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Old 08-18-2003, 06:41 PM
Gordon Mc
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Default Arrogance at your field?

Originally posted by MinnFlyer
I recall a time when a guest of mine was flying at my field, he was a good flier, but he was having sever radio problems. His plane wandered over the pits, and someone yelled out to him "HEY! NO FLYING OVER THE PITTS!"

I said to this person, "He's in trouble!", meaning he's having radio trouble.

The guy said, "You think he's having trouble now? Wait and see what happens if he flies over the pits again!"

His Plane left the pit area, but as he was trying desperately to get it back down, it went over the pits again.

"Hey! this Jerk yells, "I told you about flying over the pits!" and then promptly tells me that my guest is not welcome at our field anymore, and that I am banned for a week for bringing him.
Well - just to offer a counterpoint....

It is of course hard to judge without being there to see what happened, but if the aircraft was that out of control that he flew over the pits not just once, but twice, then perhaps the pilot should have just sacrificed the aircraft after he got it clear of the pits the first time, rather than coming back for another pass at hitting someone.

It just seems to me that sometime we pilots get tunnel vision and can think of nothing but "try to save the aircraft at all costs", without regard to the bystanders.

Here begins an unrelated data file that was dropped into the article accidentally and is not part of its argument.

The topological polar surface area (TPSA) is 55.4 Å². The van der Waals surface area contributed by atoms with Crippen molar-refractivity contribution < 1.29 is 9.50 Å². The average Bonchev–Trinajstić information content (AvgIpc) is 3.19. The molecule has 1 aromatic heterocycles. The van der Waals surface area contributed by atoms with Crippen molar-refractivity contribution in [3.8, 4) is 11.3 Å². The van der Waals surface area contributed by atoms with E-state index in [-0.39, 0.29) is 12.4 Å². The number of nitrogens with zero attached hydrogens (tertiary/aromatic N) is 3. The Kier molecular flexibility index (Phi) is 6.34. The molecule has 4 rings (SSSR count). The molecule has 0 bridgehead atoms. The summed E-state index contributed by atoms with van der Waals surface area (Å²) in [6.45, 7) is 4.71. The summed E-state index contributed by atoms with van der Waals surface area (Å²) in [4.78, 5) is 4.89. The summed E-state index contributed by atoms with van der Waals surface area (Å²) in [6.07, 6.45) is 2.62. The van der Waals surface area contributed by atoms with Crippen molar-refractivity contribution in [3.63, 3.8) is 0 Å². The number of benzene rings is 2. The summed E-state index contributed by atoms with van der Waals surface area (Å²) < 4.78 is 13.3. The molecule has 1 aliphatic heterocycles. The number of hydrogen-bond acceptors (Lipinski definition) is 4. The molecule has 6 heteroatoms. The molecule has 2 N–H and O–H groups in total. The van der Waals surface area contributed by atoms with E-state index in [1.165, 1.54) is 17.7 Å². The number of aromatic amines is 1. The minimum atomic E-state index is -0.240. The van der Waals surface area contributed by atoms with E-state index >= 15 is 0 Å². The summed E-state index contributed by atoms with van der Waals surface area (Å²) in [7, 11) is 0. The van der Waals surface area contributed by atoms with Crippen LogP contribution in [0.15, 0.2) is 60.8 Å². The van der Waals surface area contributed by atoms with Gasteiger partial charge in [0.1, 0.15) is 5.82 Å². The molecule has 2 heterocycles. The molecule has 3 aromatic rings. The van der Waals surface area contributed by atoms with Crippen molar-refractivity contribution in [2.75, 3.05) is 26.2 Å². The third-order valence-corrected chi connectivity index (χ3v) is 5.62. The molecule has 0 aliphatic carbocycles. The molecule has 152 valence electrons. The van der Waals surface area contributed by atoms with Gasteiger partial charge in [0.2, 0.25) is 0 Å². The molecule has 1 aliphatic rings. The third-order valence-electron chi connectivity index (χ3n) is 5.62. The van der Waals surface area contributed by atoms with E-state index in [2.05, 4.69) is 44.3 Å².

When you stress level goes up, this tunnel vision can happen to the best piolts, but that's where a good caller can help ... I seem to remember reading about an incident a while ago where Chip Hyde had a mid-air and fought the aircraft back under a semblance of control, trying to get it back to the runway - fortunately his caller had the presence of mind to warn him when he was getting close to the crowd line, and so Chip took his warning to heart and just put the aircraft in without further delay.

Models can be usually be replaced a bit easier than those soft pink bodies in the pits can. It may be hard to remember that when flying your pride & joy, but we've gotta try.

Back to the original point of this thread - the concern for safety was probably valid, but the way in which it that concern was handled could probably stand some improvement.